The Natashas (Tee O’Neill) is a rather peculiar piece that was part of the Theatre@Risk Wall Project. In a fictional country, a woman discovers that her fiancé is a violent abuser.
Xylophone (Simone Howell) sees plump 70s teenager, Clare obsessing over the anorexic Karen Carpenter during the forty-hour famine.
Mister Subordinate (Samantha Hill) has awkward acting but the idea of a wife being a husband’s boss and firing him raises issues.
Winter Solstice (Susie Alison) does not quite penetrate our factory workers’ plight but tries to reveal something of our Industrial relations laws.
Yoga junkies take a beating in Our Last Time Together, (Fiona Clarke) a parody of yoga class participants.
So start musing on your play idea now. The festival runs at the Arts Centre for three years.
By Kate Herbert
Friday, 18 November 2005
Love by Patricia Cornelius
by Malthouse Theatre
Where and When: Tower Theatre, Malthouse
Nov 18 to December 4, 2005
Reviewer: Kate Herbert on Nov 18
Three totally socially dysfunctional characters live like rats in a wheel in Patricia Cornelius’ play, Love.
Tanya (Lisa Sontag), while she is in prison, falls in love at first sight with Annie (Peta Brady). They become inseparable and feed each other’s neuroses, addictions and basic desperate need to love and be loved.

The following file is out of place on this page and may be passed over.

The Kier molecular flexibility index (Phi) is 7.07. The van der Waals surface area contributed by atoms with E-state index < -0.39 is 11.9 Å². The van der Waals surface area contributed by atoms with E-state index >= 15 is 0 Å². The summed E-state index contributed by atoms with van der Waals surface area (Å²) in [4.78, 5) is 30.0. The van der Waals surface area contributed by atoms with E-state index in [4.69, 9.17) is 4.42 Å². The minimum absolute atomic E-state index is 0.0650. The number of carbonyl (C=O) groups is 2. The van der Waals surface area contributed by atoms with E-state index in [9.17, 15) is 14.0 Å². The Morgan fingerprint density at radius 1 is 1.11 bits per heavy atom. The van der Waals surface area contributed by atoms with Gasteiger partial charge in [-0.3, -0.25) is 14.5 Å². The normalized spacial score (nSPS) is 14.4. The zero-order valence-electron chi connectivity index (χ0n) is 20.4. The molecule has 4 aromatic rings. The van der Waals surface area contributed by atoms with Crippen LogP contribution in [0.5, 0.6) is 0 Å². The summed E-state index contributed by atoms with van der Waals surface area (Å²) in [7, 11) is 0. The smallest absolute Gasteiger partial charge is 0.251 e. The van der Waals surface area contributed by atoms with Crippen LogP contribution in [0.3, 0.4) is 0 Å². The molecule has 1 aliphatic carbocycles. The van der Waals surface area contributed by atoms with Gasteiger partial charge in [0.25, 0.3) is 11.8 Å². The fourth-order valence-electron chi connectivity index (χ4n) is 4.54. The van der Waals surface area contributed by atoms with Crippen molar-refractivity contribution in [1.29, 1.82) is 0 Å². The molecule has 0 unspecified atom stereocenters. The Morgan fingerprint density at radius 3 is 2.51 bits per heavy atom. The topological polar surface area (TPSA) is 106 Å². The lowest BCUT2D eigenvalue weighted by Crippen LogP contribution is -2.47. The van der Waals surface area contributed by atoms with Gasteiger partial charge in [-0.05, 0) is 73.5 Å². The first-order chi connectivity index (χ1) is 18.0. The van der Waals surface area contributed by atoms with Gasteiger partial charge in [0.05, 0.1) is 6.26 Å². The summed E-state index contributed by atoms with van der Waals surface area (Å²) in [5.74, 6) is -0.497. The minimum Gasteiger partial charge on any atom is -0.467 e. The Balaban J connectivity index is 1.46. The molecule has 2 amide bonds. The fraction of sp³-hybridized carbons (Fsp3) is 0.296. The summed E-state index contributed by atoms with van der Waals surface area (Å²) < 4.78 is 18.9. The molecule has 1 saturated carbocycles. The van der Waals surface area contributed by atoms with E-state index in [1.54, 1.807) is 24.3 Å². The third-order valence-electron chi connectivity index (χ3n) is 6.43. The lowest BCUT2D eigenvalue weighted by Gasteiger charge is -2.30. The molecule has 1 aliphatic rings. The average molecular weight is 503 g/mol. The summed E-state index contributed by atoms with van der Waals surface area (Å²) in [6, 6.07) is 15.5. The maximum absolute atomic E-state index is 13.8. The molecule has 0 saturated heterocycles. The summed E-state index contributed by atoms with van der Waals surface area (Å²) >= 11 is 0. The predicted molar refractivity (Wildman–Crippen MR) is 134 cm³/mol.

When Tanya ends up back in the clink, Annie, despite her protestations of undying love for Tanya, succumbs to the questionable charms of Lorenzo, AKA Lenny (Simon Maiden), a smarmy, smiling junkie.
Finally, all three end up sharing a single, sordid room, living in a bent love triangle built around Annie’s need to be loved.
The problem is that Annie is the only breadwinner; her prostitution brings in cash for their heroin habits. Tanya looks after the business side, Lenny keeps Annie happy with sex and laughs and Annie sells her childlike 19 year-old body to the nearest bidder. Each takes advantage of the others.
Cornelius depicts the peculiar netherworld of he petty criminal, junkie, uneducated, workless, abused and incapable. Annie expresses her craving for something else, another place, something new, different but she can no sooner name it or achieve it than kick the heroin.
The language is strong, the characters sympathetic but almost irredeemable, their world ludicrous and sad.
All three actors work hard to inhabit their characters but it is Brady, as Annie, who is the most consistently credible. Her frenetic needy behaviour is absolutely believable.
At odd moments, the language and dialogue slips out of the searingly raw and realistic into oddly inappropriate more educated lingo.
The short, sharp scenes work for the early parts of the play but the pave begins to hiccup and the frequent scene changes become annoying. The dialogue is most often clipped short sentences. It is played fast, with plenty of energy but begins to feel repetitive in the latter half.
Love lacks a clear dynamic arc and loses momentum by the last scene.
By Kate Herbert
Monday, 14 November 2005
End of the Rainbow by Peter Quilter
by Ensemble Theatre and Melbourne Theatre Company
Playhouse, Victorian Arts Centre, Nov 14 to December 17, 2005
Reviewer: Kate Herbert on Nov 14, 2005